The Nurses Office


I am Nurse Jackie Ficht. I graduated from Columbus Hospital School of Nursing in Chicago, earned a BS in Health Science at the University of Redlands, and became a Certified Women’s Health Care Nurse Practitioner through Harbor General Hospital/UCLA.

Prior to working at Holy Family, I worked at Children’s Hospital Los Angeles. I have been at Holy Family School since 2002.

I have two daughters – Annie and Allison.

Working with the students, families and faculty at Holy Family has been a really rewarding experience!


CONJUNCTIVITIS – Dear Parents, There is a case of conjunctivitis in 1st grade. The symptoms are red, itchy eyes with discharge. The incubation period (the time from exposure until symptoms appear) is 1-3 days. If you suspect your child has conjunctivitis, call your pediatrician. Children may return to school after they have been using the prescription antibiotic ointment for a full 24 hours. Remind your children to wash their hands well and often, to not share eating utensils or food, to cover their nose and mouth with the bend of their arm (not their hand) when sneezing or coughing, and to not touch their face. And, as always, remember to contact me if your child develops this, or any other contagious illness. By promptly notifying parents we can keep it from spreading.

WHOOPING COUGH – Dear Parents, As you may be aware, there has been an outbreak of Pertussis (Whooping Cough) in LA County. I have just received confirmation that there is now a case at Flintridge-Sacred Heart Academy. Pertussis is a highly contagious, airborne disease caused by a bacteria. 11-18 year olds are particularly at risk due to exposure to others in classrooms, carpools, and extra curricular activities. The incubation period (the time from exposure until symptoms appear) ranges from 4-21 days. The first symptoms are a cold with sneezing and coughing, lasting 1-2 weeks, followed by a persistent cough with paroxysms of coughing, with or without the characteristic “whoop”. They may gag or vomit after coughing. Symptoms may mimic those of bronchitis. Dr. Michael Jan of the LA County Health Department reports that there are clusters of Pertussis throughout the San Gabriel Valley. He advises the best way to stop the spread is to be tested if symptomatic, and stay home until antibiotics are completed. Call your doctor if you suspect that your child may have been exposed to, or is having symptoms of, Pertussis—whether or not they have been vaccinated. Pertussis is diagnosed with a nasal swab, and treated with antibiotics. Children may return to school after they have completed their 5th day of the antibiotic. Again, if your child is 11 years old (regardless of what grade they are in), and has not yet had a Tdap booster, I STRONGLY RECOMMEND that you call your doctor and have your child immunized ASAP. Then, remember to send me an updated immunization form. And, as always, remember to contact me if your child develops this, or any other contagious illness. By promptly notifying parents we can keep it from spreading. Please contact me if you have any questions or concerns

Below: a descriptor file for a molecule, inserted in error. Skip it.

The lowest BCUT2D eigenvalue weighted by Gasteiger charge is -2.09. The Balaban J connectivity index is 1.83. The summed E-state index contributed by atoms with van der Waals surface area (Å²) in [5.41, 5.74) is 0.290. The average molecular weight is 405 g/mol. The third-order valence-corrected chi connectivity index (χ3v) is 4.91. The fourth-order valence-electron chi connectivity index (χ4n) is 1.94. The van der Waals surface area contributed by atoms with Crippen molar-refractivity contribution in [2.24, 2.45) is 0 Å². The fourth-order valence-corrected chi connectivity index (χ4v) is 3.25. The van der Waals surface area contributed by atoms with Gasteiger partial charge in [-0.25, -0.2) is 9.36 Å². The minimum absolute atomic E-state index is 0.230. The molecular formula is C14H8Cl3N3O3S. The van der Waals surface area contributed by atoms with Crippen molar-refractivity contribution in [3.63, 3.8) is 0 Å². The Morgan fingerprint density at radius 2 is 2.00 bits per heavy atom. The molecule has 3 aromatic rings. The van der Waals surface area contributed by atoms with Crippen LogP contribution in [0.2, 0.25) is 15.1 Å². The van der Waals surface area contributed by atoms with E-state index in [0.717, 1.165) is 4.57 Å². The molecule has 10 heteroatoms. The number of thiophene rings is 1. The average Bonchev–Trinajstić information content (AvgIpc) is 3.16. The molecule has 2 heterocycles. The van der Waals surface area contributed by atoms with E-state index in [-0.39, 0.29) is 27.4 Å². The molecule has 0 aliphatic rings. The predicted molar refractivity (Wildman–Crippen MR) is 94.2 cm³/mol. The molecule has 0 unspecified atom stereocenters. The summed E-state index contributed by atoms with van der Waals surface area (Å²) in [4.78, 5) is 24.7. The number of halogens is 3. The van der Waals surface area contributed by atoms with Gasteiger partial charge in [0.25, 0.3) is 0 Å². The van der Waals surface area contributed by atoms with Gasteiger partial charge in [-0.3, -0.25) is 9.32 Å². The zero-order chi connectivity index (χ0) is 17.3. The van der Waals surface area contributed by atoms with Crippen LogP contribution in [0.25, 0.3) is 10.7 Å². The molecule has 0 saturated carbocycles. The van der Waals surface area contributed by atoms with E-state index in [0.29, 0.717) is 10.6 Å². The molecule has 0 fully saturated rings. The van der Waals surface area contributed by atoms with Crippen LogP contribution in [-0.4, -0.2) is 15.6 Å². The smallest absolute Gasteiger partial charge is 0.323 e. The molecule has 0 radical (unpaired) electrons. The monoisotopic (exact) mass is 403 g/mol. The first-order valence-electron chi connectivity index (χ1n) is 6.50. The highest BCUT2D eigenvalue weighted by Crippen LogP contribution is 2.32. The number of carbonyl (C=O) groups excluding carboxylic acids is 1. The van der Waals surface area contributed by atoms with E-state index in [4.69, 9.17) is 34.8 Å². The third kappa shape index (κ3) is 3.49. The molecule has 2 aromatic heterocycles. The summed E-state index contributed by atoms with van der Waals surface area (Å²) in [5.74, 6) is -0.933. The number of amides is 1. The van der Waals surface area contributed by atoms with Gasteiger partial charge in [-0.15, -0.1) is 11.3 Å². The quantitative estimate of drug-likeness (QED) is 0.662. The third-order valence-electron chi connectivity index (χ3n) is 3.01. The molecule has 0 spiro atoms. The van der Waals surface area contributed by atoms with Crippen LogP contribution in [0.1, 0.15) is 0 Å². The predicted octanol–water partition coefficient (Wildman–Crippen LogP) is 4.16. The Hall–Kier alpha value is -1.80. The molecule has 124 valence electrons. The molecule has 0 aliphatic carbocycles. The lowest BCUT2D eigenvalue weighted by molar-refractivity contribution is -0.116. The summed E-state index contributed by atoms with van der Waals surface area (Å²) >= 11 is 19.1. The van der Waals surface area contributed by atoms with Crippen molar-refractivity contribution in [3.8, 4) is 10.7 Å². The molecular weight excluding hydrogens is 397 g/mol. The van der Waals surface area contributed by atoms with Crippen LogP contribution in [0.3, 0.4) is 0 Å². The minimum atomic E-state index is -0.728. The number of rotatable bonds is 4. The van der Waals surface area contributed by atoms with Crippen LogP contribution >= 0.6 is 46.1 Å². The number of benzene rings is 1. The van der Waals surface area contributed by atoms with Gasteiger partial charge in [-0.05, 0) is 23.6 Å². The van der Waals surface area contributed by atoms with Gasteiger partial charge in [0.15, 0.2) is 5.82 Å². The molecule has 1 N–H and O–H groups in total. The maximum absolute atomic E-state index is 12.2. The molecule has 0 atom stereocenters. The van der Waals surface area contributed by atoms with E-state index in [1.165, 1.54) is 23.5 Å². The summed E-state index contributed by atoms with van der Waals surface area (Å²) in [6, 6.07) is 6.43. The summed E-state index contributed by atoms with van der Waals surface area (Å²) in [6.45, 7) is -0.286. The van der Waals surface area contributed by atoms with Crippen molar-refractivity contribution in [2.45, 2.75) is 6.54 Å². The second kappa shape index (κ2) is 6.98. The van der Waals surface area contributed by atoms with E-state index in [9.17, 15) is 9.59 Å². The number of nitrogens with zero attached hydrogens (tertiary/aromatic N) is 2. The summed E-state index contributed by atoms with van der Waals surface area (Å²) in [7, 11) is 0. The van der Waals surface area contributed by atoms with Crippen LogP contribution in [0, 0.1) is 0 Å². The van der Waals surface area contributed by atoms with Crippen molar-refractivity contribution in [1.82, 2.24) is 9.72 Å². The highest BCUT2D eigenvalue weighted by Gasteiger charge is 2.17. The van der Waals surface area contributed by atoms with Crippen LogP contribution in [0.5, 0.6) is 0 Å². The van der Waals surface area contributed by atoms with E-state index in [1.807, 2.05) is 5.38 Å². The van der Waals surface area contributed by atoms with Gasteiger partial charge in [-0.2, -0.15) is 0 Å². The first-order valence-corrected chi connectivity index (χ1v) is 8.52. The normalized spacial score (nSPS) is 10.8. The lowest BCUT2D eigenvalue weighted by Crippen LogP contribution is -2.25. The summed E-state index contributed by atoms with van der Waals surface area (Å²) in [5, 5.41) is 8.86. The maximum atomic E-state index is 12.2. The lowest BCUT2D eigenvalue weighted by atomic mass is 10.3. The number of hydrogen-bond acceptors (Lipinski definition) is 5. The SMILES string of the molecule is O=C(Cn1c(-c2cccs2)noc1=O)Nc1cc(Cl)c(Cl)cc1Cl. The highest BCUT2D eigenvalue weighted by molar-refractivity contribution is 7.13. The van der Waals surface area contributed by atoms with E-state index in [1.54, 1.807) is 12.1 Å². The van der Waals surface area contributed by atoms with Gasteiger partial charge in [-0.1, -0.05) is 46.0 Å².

Nurses Update November 2018 – Reminder for Thanksgiving!!!

A strain of drug-resistant salmonella linked to raw turkey has sickened 13 people, and killed one, in CA. 35 other states have reported cases as well. No single supplier has been targeted, and you can still enjoy your Thanksgiving turkey. But to prevent the spread of salmonella:  Thaw the turkey in the refrigerator; don’t pre-rinse it (bacteria in the juices can contaminate surfaces); WASH YOUR HANDS, counters, cutting boards and utensils with hot soapy water; and thoroughly cook the turkey to 165 degrees.

Symptoms of Salmonella infection typically include diarrhea, fever and stomach cramping 12-72 hours after eating. Most people recover within 4-7 days without treatment, but the young, the elderly, and those with compromised immune systems are most susceptible to severe illness. Call your doctor if you, or your family, become ill.

Have a happy and healthy Thanksgiving!

“I cannot go to school today said little Peggy Ann McKay” – Shel Silverstein

Dear Parents, We have just passed the halfway point of the 2017-18 flu season, and I’m sure you are aware of the high rate rate of illnesses, hospitalizations, and deaths. For those of you who have not yet had your families immunized, I would like to offer the following reasons why you should get the vaccine:

1. When you get a flu shot it doesn’t just protect you–it protects all of us. This is because there are fewer infected people to spread the highly contagious illness to healthy people and to those who are most at risk, including children.

2.  The vaccine is 60-70% effective against 3 of the dangerous flu viruses, and 30% effective against the fourth (which reduces the risk by a substantial amount).

3.   People who get the flu vaccine and then catch the flu often have a shorter and easier course of the disease.

4.  Almost every health plan covers the flu vaccine.

5.  It’s not too late to get vaccinated.

6.  It is strongly recommended by the Centers for Disease Control, public health specialists—–and your school nurse!

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